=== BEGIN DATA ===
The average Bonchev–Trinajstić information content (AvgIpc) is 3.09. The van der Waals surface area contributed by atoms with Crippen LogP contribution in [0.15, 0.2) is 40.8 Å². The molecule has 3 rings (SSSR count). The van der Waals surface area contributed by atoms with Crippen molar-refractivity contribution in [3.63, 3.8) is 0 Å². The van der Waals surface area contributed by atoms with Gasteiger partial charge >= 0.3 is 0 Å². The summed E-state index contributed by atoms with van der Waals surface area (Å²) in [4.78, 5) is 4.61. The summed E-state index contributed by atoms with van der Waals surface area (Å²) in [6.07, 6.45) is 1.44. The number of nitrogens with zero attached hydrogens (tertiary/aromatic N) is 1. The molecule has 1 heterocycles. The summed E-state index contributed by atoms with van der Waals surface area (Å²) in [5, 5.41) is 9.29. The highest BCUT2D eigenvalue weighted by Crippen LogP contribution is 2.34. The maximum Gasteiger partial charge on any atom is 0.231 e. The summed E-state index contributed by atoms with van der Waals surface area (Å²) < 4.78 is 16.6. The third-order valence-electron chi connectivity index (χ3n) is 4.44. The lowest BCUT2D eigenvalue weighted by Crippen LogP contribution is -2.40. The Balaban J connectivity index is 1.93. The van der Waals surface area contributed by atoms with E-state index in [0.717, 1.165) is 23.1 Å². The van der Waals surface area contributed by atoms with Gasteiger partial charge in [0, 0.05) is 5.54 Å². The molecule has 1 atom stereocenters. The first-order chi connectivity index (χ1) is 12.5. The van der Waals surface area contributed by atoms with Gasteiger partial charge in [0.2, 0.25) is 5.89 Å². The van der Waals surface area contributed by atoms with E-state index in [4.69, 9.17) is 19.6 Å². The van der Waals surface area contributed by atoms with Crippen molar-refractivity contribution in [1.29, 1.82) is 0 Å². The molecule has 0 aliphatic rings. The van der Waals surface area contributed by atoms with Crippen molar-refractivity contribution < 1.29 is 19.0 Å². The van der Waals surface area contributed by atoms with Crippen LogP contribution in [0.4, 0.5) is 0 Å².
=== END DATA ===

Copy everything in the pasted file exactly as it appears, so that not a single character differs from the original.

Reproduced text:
The average Bonchev–Trinajstić information content (AvgIpc) is 3.09. The van der Waals surface area contributed by atoms with Crippen LogP contribution in [0.15, 0.2) is 40.8 Å². The molecule has 3 rings (SSSR count). The van der Waals surface area contributed by atoms with Crippen molar-refractivity contribution in [3.63, 3.8) is 0 Å². The van der Waals surface area contributed by atoms with Gasteiger partial charge >= 0.3 is 0 Å². The summed E-state index contributed by atoms with van der Waals surface area (Å²) in [4.78, 5) is 4.61. The summed E-state index contributed by atoms with van der Waals surface area (Å²) in [6.07, 6.45) is 1.44. The number of nitrogens with zero attached hydrogens (tertiary/aromatic N) is 1. The molecule has 1 heterocycles. The summed E-state index contributed by atoms with van der Waals surface area (Å²) in [5, 5.41) is 9.29. The highest BCUT2D eigenvalue weighted by Crippen LogP contribution is 2.34. The maximum Gasteiger partial charge on any atom is 0.231 e. The summed E-state index contributed by atoms with van der Waals surface area (Å²) < 4.78 is 16.6. The third-order valence-electron chi connectivity index (χ3n) is 4.44. The lowest BCUT2D eigenvalue weighted by Crippen LogP contribution is -2.40. The Balaban J connectivity index is 1.93. The van der Waals surface area contributed by atoms with E-state index in [0.717, 1.165) is 23.1 Å². The van der Waals surface area contributed by atoms with Gasteiger partial charge in [0, 0.05) is 5.54 Å². The molecule has 1 atom stereocenters. The first-order chi connectivity index (χ1) is 12.5. The van der Waals surface area contributed by atoms with Gasteiger partial charge in [0.2, 0.25) is 5.89 Å². The van der Waals surface area contributed by atoms with E-state index in [4.69, 9.17) is 19.6 Å². The van der Waals surface area contributed by atoms with Crippen molar-refractivity contribution in [1.29, 1.82) is 0 Å². The molecule has 0 aliphatic rings. The van der Waals surface area contributed by atoms with Crippen molar-refractivity contribution < 1.29 is 19.0 Å². The van der Waals surface area contributed by atoms with Crippen LogP contribution in [0.4, 0.5) is 0 Å².